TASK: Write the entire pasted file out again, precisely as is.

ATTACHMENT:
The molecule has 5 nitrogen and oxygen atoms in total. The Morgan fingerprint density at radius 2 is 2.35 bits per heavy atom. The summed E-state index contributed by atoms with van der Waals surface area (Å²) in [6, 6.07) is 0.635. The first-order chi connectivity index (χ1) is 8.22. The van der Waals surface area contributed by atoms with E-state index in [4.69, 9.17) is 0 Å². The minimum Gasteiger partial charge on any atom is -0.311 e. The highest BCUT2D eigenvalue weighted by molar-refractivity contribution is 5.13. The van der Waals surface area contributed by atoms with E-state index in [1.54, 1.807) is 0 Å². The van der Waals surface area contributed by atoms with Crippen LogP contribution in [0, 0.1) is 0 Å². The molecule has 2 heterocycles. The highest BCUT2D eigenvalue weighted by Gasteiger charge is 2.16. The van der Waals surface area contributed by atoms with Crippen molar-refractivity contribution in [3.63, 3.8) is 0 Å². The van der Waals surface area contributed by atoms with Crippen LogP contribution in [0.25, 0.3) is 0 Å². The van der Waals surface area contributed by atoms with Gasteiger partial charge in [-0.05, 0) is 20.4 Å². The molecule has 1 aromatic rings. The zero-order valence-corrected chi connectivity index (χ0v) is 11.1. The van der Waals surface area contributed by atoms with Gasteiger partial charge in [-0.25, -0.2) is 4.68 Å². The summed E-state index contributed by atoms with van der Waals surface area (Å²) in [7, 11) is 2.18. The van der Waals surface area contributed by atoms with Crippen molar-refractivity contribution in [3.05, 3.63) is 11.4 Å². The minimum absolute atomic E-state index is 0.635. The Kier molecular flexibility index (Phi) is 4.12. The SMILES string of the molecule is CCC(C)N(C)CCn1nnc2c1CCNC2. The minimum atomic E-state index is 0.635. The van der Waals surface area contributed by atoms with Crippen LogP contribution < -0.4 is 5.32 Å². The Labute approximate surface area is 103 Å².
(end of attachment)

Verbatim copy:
The molecule has 5 nitrogen and oxygen atoms in total. The Morgan fingerprint density at radius 2 is 2.35 bits per heavy atom. The summed E-state index contributed by atoms with van der Waals surface area (Å²) in [6, 6.07) is 0.635. The first-order chi connectivity index (χ1) is 8.22. The van der Waals surface area contributed by atoms with E-state index in [4.69, 9.17) is 0 Å². The minimum Gasteiger partial charge on any atom is -0.311 e. The highest BCUT2D eigenvalue weighted by molar-refractivity contribution is 5.13. The van der Waals surface area contributed by atoms with E-state index in [1.54, 1.807) is 0 Å². The van der Waals surface area contributed by atoms with Crippen LogP contribution in [0, 0.1) is 0 Å². The molecule has 2 heterocycles. The highest BCUT2D eigenvalue weighted by Gasteiger charge is 2.16. The van der Waals surface area contributed by atoms with Crippen molar-refractivity contribution in [3.63, 3.8) is 0 Å². The van der Waals surface area contributed by atoms with Crippen LogP contribution in [0.25, 0.3) is 0 Å². The van der Waals surface area contributed by atoms with Gasteiger partial charge in [-0.05, 0) is 20.4 Å². The molecule has 1 aromatic rings. The zero-order valence-corrected chi connectivity index (χ0v) is 11.1. The van der Waals surface area contributed by atoms with Gasteiger partial charge in [-0.25, -0.2) is 4.68 Å². The summed E-state index contributed by atoms with van der Waals surface area (Å²) in [7, 11) is 2.18. The van der Waals surface area contributed by atoms with Crippen molar-refractivity contribution in [3.05, 3.63) is 11.4 Å². The minimum absolute atomic E-state index is 0.635. The Kier molecular flexibility index (Phi) is 4.12. The SMILES string of the molecule is CCC(C)N(C)CCn1nnc2c1CCNC2. The minimum atomic E-state index is 0.635. The van der Waals surface area contributed by atoms with Crippen LogP contribution < -0.4 is 5.32 Å². The Labute approximate surface area is 103 Å².